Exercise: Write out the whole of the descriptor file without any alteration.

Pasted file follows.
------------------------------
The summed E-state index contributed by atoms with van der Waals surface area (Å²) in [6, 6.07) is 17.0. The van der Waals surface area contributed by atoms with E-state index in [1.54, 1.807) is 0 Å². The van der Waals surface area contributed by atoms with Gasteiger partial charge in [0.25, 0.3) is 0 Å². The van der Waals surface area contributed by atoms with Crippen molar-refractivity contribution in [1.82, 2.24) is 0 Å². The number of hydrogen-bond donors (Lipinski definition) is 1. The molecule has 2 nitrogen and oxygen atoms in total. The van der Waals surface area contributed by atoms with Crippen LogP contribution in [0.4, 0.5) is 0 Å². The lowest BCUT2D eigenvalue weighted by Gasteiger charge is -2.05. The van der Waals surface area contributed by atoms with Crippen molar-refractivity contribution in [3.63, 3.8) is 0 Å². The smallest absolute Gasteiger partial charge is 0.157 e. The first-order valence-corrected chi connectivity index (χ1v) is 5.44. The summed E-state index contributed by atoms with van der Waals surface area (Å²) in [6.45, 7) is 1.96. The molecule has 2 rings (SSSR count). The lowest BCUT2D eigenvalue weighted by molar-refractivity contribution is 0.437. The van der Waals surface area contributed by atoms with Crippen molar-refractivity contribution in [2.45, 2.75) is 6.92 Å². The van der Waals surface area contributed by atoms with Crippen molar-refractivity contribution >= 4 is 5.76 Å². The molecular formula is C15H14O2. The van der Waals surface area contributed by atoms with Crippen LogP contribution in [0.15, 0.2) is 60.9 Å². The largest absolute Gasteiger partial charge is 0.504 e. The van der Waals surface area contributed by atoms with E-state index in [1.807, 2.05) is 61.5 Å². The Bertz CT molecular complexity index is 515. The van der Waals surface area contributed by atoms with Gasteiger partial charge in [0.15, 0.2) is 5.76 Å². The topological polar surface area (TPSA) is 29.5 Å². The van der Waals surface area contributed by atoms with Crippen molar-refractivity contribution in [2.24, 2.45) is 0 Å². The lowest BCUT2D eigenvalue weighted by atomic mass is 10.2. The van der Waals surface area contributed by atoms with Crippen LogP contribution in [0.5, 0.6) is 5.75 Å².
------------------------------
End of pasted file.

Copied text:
The summed E-state index contributed by atoms with van der Waals surface area (Å²) in [6, 6.07) is 17.0. The van der Waals surface area contributed by atoms with E-state index in [1.54, 1.807) is 0 Å². The van der Waals surface area contributed by atoms with Gasteiger partial charge in [0.25, 0.3) is 0 Å². The van der Waals surface area contributed by atoms with Crippen molar-refractivity contribution in [1.82, 2.24) is 0 Å². The number of hydrogen-bond donors (Lipinski definition) is 1. The molecule has 2 nitrogen and oxygen atoms in total. The van der Waals surface area contributed by atoms with Crippen LogP contribution in [0.4, 0.5) is 0 Å². The lowest BCUT2D eigenvalue weighted by Gasteiger charge is -2.05. The van der Waals surface area contributed by atoms with Crippen molar-refractivity contribution in [3.63, 3.8) is 0 Å². The smallest absolute Gasteiger partial charge is 0.157 e. The first-order valence-corrected chi connectivity index (χ1v) is 5.44. The summed E-state index contributed by atoms with van der Waals surface area (Å²) in [6.45, 7) is 1.96. The molecule has 2 rings (SSSR count). The lowest BCUT2D eigenvalue weighted by molar-refractivity contribution is 0.437. The van der Waals surface area contributed by atoms with Crippen molar-refractivity contribution in [2.45, 2.75) is 6.92 Å². The van der Waals surface area contributed by atoms with Crippen molar-refractivity contribution >= 4 is 5.76 Å². The molecular formula is C15H14O2. The van der Waals surface area contributed by atoms with Crippen LogP contribution in [0.15, 0.2) is 60.9 Å². The largest absolute Gasteiger partial charge is 0.504 e. The van der Waals surface area contributed by atoms with E-state index in [1.807, 2.05) is 61.5 Å². The Bertz CT molecular complexity index is 515. The van der Waals surface area contributed by atoms with Gasteiger partial charge in [0.15, 0.2) is 5.76 Å². The topological polar surface area (TPSA) is 29.5 Å². The van der Waals surface area contributed by atoms with Crippen molar-refractivity contribution in [2.24, 2.45) is 0 Å². The lowest BCUT2D eigenvalue weighted by atomic mass is 10.2. The van der Waals surface area contributed by atoms with Crippen LogP contribution in [0.5, 0.6) is 5.75 Å².